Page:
Ruby Client for the Cloud Trace V1 API
API Client library for the Cloud Trace V1 API
The Cloud Trace API lets you send and retrieve latency data to and from Cloud Trace. This API provides low-level interfaces for interacting directly with the feature. For some languages, you can use OpenCensus, a set of open source tracing and stats instrumentation libraries that work with multiple backends.
This gem is a versioned client. It provides basic client classes for a specific version of the Cloud Trace V1 API. Most users should consider using the main client gem, google-cloud-trace. See the section below titled Which client should I use? for more information.
$ gem install google-cloud-trace-v1
Before You Begin
In order to use this library, you first need to go through the following steps:
- Select or create a Cloud Platform project.
- Enable billing for your project.
- Enable the API.
- Set up authentication.
require "google/cloud/trace/v1" client = ::Google::Cloud::Trace::V1::TraceService::Client.new request = ::Google::Cloud::Trace::V1::ListTracesRequest.new # (request fields as keyword arguments...) response = client.list_traces request
View the Client Library Documentation for class and method documentation.
See also the Product Documentation for general usage information.
To enable logging for this library, set the logger for the underlying gRPC library.
The logger that you set may be a Ruby stdlib
Logger as shown below,
that will write logs to Cloud Logging. See grpc/logconfig.rb
and the gRPC spec_helper.rb for additional information.
Configuring a Ruby stdlib logger:
require "logger" module MyLogger LOGGER = Logger.new $stderr, level: Logger::WARN def logger LOGGER end end # Define a gRPC module-level logger method before grpc/logconfig.rb loads. module GRPC extend MyLogger end
Google Cloud Samples
To browse ready to use code samples check Google Cloud Samples.
Supported Ruby Versions
This library is supported on Ruby 2.6+.
Google provides official support for Ruby versions that are actively supported by Ruby Core—that is, Ruby versions that are either in normal maintenance or in security maintenance, and not end of life. Older versions of Ruby may still work, but are unsupported and not recommended. See https://www.ruby-lang.org/en/downloads/branches/ for details about the Ruby support schedule.
Which client should I use?
Most modern Ruby client libraries for Google APIs come in two flavors: the main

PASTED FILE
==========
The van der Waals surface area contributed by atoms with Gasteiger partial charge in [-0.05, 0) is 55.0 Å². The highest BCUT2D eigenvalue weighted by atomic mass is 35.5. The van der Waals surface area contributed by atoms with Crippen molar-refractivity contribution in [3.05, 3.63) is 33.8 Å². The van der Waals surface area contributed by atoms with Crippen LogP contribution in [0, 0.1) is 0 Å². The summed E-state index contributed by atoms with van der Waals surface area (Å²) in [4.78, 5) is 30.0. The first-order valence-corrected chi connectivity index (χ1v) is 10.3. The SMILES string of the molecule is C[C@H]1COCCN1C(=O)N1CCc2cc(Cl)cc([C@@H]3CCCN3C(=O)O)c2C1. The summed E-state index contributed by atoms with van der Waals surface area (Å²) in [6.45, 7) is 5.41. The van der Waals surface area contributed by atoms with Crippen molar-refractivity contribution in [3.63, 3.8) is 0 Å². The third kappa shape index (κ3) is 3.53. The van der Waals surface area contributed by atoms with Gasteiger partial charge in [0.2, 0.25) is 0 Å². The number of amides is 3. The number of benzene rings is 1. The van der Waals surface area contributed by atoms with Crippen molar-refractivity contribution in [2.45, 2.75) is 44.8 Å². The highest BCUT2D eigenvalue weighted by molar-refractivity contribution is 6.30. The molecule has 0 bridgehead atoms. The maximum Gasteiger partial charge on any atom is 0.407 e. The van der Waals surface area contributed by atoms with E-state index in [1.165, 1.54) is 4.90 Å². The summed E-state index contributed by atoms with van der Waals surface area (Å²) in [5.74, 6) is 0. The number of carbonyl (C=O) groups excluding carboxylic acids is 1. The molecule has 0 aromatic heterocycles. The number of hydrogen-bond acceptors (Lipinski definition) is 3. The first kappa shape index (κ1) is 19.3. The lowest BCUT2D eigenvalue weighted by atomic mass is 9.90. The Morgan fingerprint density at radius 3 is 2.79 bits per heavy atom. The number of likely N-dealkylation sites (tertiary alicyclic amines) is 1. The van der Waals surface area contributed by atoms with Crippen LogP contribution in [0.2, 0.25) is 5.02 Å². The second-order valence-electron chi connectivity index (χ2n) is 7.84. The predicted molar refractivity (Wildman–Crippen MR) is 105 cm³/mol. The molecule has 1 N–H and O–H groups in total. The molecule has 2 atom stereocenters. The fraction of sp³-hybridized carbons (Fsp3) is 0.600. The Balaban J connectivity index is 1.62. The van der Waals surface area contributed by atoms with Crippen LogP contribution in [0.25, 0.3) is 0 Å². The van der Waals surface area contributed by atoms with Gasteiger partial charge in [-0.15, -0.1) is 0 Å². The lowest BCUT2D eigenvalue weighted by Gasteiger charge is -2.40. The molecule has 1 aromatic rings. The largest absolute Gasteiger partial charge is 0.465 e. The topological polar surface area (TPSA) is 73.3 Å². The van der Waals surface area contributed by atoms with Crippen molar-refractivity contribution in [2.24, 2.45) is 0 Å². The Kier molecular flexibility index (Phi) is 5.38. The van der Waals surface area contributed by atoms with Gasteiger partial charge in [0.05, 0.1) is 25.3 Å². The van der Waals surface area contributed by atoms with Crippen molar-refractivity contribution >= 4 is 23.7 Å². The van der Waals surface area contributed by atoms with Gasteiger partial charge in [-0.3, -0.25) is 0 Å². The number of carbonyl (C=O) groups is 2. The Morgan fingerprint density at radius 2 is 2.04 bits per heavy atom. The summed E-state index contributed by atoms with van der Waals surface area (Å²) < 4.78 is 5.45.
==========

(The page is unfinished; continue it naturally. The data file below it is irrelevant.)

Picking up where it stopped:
client library with a name such as
and lower-level versioned client libraries with names such as
In most cases, you should install the main client.
What's the difference between the main client and a versioned client?
A versioned client provides a basic set of data types and client classes for a single version of a specific service. (That is, for a service with multiple versions, there might be a separate versioned client for each service version.) Most versioned clients are written and maintained by a code generator.
The main client is designed to provide you with the recommended client interfaces for the service. There will be only one main client for any given service, even a service with multiple versions. The main client includes factory methods for constructing the client objects we recommend for most users. In some cases, those will be classes provided by an underlying versioned client; in other cases, they will be handwritten higher-level client objects with additional capabilities, convenience methods, or best practices built in. Generally, the main client will default to a recommended service version, although in some cases you can override this if you need to talk to a specific service version.
Why would I want to use the main client?
We recommend that most users install the main client gem for a service. You can
identify this gem as the one without a version in its name, e.g.
The main client is recommended because it will embody the best practices for
accessing the service, and may also provide more convenient interfaces or
tighter integration into frameworks and third-party libraries. In addition, the
documentation and samples published by Google will generally demonstrate use of
the main client.
Why would I want to use a versioned client?
You can use a versioned client if you are content with a possibly lower-level
class interface, you explicitly want to avoid features provided by the main
client, or you want to access a specific service version not be covered by the
main client. You can identify versioned client gems because the service version
is part of the name, e.g.
What about the google-apis-
Client library gems with names that begin with
google-apis- are based on an
older code generation technology. They talk to a REST/JSON backend (whereas
most modern clients talk to a gRPC backend) and they may
not offer the same performance, features, and ease of use provided by more
google-apis- clients have wide coverage across Google services, so you
might need to use one if there is no modern client available for the service.
However, if a modern client is available, we generally recommend it over the